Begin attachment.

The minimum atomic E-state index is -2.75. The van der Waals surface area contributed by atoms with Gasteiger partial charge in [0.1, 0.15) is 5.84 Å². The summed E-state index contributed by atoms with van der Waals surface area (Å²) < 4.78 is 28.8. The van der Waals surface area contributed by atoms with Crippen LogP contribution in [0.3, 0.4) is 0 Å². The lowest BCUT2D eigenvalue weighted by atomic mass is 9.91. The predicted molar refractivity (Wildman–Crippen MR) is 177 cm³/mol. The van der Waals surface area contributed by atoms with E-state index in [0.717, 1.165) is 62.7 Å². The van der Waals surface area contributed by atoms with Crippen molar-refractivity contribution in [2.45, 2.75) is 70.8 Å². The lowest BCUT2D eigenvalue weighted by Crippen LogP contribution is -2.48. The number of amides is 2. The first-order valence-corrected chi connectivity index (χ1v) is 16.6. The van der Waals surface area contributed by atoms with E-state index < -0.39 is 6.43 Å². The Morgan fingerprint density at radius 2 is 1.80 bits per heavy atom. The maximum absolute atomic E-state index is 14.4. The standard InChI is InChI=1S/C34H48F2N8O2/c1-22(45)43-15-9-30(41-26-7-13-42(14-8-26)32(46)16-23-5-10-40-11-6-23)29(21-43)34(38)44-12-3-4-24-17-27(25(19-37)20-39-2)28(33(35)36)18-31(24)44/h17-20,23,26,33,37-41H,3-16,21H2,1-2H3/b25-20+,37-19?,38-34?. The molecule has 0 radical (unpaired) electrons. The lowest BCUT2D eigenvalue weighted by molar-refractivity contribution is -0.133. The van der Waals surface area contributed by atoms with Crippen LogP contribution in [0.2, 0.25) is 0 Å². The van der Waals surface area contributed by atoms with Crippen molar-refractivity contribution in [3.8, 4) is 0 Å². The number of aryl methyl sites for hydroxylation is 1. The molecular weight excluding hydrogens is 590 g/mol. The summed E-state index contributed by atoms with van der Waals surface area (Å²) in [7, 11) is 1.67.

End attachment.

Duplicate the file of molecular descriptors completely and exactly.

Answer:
The minimum atomic E-state index is -2.75. The van der Waals surface area contributed by atoms with Gasteiger partial charge in [0.1, 0.15) is 5.84 Å². The summed E-state index contributed by atoms with van der Waals surface area (Å²) < 4.78 is 28.8. The van der Waals surface area contributed by atoms with Crippen LogP contribution in [0.3, 0.4) is 0 Å². The lowest BCUT2D eigenvalue weighted by atomic mass is 9.91. The predicted molar refractivity (Wildman–Crippen MR) is 177 cm³/mol. The van der Waals surface area contributed by atoms with E-state index in [0.717, 1.165) is 62.7 Å². The van der Waals surface area contributed by atoms with Crippen molar-refractivity contribution in [2.45, 2.75) is 70.8 Å². The lowest BCUT2D eigenvalue weighted by Crippen LogP contribution is -2.48. The number of amides is 2. The first-order valence-corrected chi connectivity index (χ1v) is 16.6. The van der Waals surface area contributed by atoms with E-state index < -0.39 is 6.43 Å². The Morgan fingerprint density at radius 2 is 1.80 bits per heavy atom. The maximum absolute atomic E-state index is 14.4. The standard InChI is InChI=1S/C34H48F2N8O2/c1-22(45)43-15-9-30(41-26-7-13-42(14-8-26)32(46)16-23-5-10-40-11-6-23)29(21-43)34(38)44-12-3-4-24-17-27(25(19-37)20-39-2)28(33(35)36)18-31(24)44/h17-20,23,26,33,37-41H,3-16,21H2,1-2H3/b25-20+,37-19?,38-34?. The molecule has 0 radical (unpaired) electrons. The lowest BCUT2D eigenvalue weighted by molar-refractivity contribution is -0.133. The van der Waals surface area contributed by atoms with Crippen LogP contribution in [0.2, 0.25) is 0 Å². The van der Waals surface area contributed by atoms with Crippen molar-refractivity contribution in [3.8, 4) is 0 Å². The number of aryl methyl sites for hydroxylation is 1. The molecular weight excluding hydrogens is 590 g/mol. The summed E-state index contributed by atoms with van der Waals surface area (Å²) in [7, 11) is 1.67.